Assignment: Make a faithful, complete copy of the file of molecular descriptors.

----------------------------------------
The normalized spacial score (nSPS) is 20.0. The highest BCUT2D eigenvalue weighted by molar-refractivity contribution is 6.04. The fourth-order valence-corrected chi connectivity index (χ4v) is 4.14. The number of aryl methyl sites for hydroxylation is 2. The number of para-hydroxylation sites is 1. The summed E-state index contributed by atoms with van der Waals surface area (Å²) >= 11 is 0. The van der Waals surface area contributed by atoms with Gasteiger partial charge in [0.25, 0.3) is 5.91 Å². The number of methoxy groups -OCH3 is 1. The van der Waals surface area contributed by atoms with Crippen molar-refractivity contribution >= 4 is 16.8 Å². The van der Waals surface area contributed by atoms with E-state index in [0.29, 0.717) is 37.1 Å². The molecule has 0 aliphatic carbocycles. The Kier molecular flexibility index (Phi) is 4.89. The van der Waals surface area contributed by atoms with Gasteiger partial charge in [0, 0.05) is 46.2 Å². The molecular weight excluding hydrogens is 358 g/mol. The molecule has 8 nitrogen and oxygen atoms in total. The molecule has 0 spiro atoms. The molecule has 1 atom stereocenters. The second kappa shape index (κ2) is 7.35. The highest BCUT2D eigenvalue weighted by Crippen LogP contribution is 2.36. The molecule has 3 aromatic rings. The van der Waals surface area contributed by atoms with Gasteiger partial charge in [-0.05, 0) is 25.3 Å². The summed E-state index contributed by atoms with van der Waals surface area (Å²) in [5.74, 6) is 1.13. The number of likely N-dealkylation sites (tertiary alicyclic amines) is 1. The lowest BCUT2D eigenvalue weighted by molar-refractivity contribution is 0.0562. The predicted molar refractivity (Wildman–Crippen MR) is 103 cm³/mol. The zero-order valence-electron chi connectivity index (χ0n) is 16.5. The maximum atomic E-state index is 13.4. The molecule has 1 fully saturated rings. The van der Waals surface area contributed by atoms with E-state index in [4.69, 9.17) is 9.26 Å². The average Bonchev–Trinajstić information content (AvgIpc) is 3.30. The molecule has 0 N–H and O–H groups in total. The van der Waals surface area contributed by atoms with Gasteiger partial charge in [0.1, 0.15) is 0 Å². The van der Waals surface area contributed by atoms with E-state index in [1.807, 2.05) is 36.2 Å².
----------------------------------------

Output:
The normalized spacial score (nSPS) is 20.0. The highest BCUT2D eigenvalue weighted by molar-refractivity contribution is 6.04. The fourth-order valence-corrected chi connectivity index (χ4v) is 4.14. The number of aryl methyl sites for hydroxylation is 2. The number of para-hydroxylation sites is 1. The summed E-state index contributed by atoms with van der Waals surface area (Å²) >= 11 is 0. The van der Waals surface area contributed by atoms with Gasteiger partial charge in [0.25, 0.3) is 5.91 Å². The number of methoxy groups -OCH3 is 1. The van der Waals surface area contributed by atoms with Crippen molar-refractivity contribution >= 4 is 16.8 Å². The van der Waals surface area contributed by atoms with E-state index in [0.29, 0.717) is 37.1 Å². The molecule has 0 aliphatic carbocycles. The Kier molecular flexibility index (Phi) is 4.89. The van der Waals surface area contributed by atoms with Gasteiger partial charge in [0, 0.05) is 46.2 Å². The molecular weight excluding hydrogens is 358 g/mol. The molecule has 8 nitrogen and oxygen atoms in total. The molecule has 0 spiro atoms. The molecule has 1 atom stereocenters. The second kappa shape index (κ2) is 7.35. The highest BCUT2D eigenvalue weighted by Crippen LogP contribution is 2.36. The molecule has 3 aromatic rings. The van der Waals surface area contributed by atoms with Gasteiger partial charge in [-0.05, 0) is 25.3 Å². The summed E-state index contributed by atoms with van der Waals surface area (Å²) in [5.74, 6) is 1.13. The number of likely N-dealkylation sites (tertiary alicyclic amines) is 1. The lowest BCUT2D eigenvalue weighted by molar-refractivity contribution is 0.0562. The predicted molar refractivity (Wildman–Crippen MR) is 103 cm³/mol. The zero-order valence-electron chi connectivity index (χ0n) is 16.5. The maximum atomic E-state index is 13.4. The molecule has 1 fully saturated rings. The van der Waals surface area contributed by atoms with E-state index in [4.69, 9.17) is 9.26 Å². The average Bonchev–Trinajstić information content (AvgIpc) is 3.30. The molecule has 0 N–H and O–H groups in total. The van der Waals surface area contributed by atoms with Gasteiger partial charge in [0.1, 0.15) is 0 Å². The van der Waals surface area contributed by atoms with E-state index in [1.807, 2.05) is 36.2 Å².